Sebastian Vettel broke the collective hearts of Britsh fans when he spoiled the party at the British Grand Prix, taking a well-deserved victory while Lewis Hamilton recovered from an early spin and proceeded to storm through the field from the back to claim second place in an incident-packed race at Silverstone.
It was a race of two halves which began with a poor start by pole-sitter Lewis Hamilton, which turned into a shambolic first lap which not only tripped him up but also accounted for others.
The ‘race’ really began after the second of two safety car periods that concertina-ed the field and led to an enthralling four-way shootout between the two Ferrari drivers and the Mercedes duo in the final ten laps of the race.
Bottas led when Bernd Maylander peeled the safety car into the pits with, with Vettel on fresh tyres tucked in behind the leading Mercedes as he waited until DRS was available to pounce and take the lead with a fine move to claim the lead and maximum points.
This threw Bottas, who had driven impeccably all afternoon, thereafter he tripped up and slipped back further as Hamilton got past to claim second place and Raikkonen muscling past his fellow Finn to snatch third place.
Ferrari were quick and shrewd to bring Vettel and Raikkonen in when the first safety car appeared, swapping the Pirelli mediums for fresh softs. Mercedes kept both their cars out.
When unleashed, after the safety car, the difference in rubber told. Vettel was unstoppable once DRS was enabled and then swooped on the brakes at the end of the Wellington Straight to take the lead from Bottas and bag maximum points not long after.
Vettel said afterwards, “Obviously the Safety Car spiced it up. I think I surprised Valtteri and I wasn’t sure I’d make the corner but I did and it worked really well. I’m very, very happy.”
“Big thanks to the team for supporting me and also people in the background because yesterday I was a bit damaged. Today it was no problem.”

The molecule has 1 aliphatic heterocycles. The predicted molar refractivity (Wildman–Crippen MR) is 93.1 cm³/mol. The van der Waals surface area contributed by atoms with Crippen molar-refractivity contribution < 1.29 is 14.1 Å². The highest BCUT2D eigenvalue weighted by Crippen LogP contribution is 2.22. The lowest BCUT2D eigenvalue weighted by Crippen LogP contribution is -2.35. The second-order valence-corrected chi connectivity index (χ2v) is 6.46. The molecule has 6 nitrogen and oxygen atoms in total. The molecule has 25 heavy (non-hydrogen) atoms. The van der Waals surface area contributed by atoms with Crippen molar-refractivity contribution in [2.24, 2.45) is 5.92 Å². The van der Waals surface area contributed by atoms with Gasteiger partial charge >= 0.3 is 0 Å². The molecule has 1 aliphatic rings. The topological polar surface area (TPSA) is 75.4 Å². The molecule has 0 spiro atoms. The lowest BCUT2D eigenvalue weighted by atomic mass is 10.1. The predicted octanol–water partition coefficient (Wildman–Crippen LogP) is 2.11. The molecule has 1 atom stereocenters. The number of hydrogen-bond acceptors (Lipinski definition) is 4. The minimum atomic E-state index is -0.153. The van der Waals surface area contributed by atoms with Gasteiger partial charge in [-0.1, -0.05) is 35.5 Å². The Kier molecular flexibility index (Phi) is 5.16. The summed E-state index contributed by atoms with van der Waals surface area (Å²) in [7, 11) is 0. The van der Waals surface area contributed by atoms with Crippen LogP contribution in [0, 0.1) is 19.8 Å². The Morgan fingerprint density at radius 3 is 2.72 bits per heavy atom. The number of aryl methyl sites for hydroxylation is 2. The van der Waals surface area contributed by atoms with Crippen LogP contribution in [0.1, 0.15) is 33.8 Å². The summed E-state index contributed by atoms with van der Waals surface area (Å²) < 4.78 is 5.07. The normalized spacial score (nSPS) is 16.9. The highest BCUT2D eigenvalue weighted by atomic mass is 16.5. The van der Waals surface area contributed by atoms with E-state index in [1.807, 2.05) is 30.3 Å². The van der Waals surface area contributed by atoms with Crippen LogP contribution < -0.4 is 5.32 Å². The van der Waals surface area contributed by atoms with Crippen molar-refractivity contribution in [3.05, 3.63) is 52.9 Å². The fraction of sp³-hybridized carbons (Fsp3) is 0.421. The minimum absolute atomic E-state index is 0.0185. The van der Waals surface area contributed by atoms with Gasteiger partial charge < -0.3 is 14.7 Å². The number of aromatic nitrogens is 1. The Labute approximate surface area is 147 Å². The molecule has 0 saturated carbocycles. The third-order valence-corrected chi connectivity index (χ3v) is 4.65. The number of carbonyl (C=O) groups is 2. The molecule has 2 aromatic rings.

“With all the adrenaline going it was fine. Probably I will feel it tonight but it doesn’t matter, the tape held up. I enjoyed the race a lot and I think the people enjoyed a lot.”
“A great day,” concluded Vettel who now leads the championship by eight points after ten rounds and adds a second British Grand Prix winner’s trophy to the one he won in 2009 with Red Bull.
From pole, Hamilton was tardy off the line and slipped down to fourth but was tagged by the front of Raikkonen’s Ferrari, which spun him around and turned his afternoon to one of damage control which he managed admirably to finish second.
However his scything through the field highlight the enormous deficit between the Mercedes, indeed the same with Ferrari drivers, as powered past Merc customers and the Renaults with consummate ease. Formula 1 has two distinct divisions with a widening gap between the haves and the nots.
Hamilton questioned strategy used by the Reds, “Interesting tactics I would say from this side [looking at Ferrari drivers] but we’ll do what we can to fight them and improve in next races. This is the greatest race of the year and this is the greatest crowd.”
“I’m sorry I wasn’t able to bring it home for you today but thanks for the support. It’s you guys that helped me get through today We’ll take it on the chin, keep pushing hard, but believe me I will not give up.”
Bottas did not put a foot wrong all day until he allowed Hamilton through late in the race, thereafter his tyres simply had no answer to Raikkonen’s Ferrari on fresh softs.
Raikkonen summed up, “I tried. Obviously, my view is I did the best I could but there seems to be an awfully opposite look at what I’m doing, unfortunately.”
Of the lap one incident with Hamilton the veteran said, “My bad, but that’s how it goes sometimes. It was my mistake, so that’s fine. I deserve it, I took the 10 seconds and got fighting.”
Max Verstappen looked good for a podium at one point, but in the wake of three impressive race weekends (winning in Austria last Sunday) he spun out of contention late in the race when the Red Bull suffered brake failure in Turn 16 on lap 48.
Teammate Daniel Ricciardo, who was edged by his younger teammate all weekend was rewarded with fifth place.
Nico Hulkenberg benefitted from the Haas pair tripping up at the start, kept it clean to claim sixth place and Best of the Rest in a car that clearly was no match for the big three.
In seventh place, Esteban Ocon had a strong race on the doorstep of the Force India factory at Silverstone, his teammate Sergio Perez was 11th.
McLaren’s Fernando Alonso turned 17th on the grid to eighth in the race after another gutsy race peppered with choice radio chatter. Teammate Stoffel Vandoorne was 12th.
Magnussen recovered from his first lap incident to take ninth on a day in which Haas rightfully expected much more from their drivers.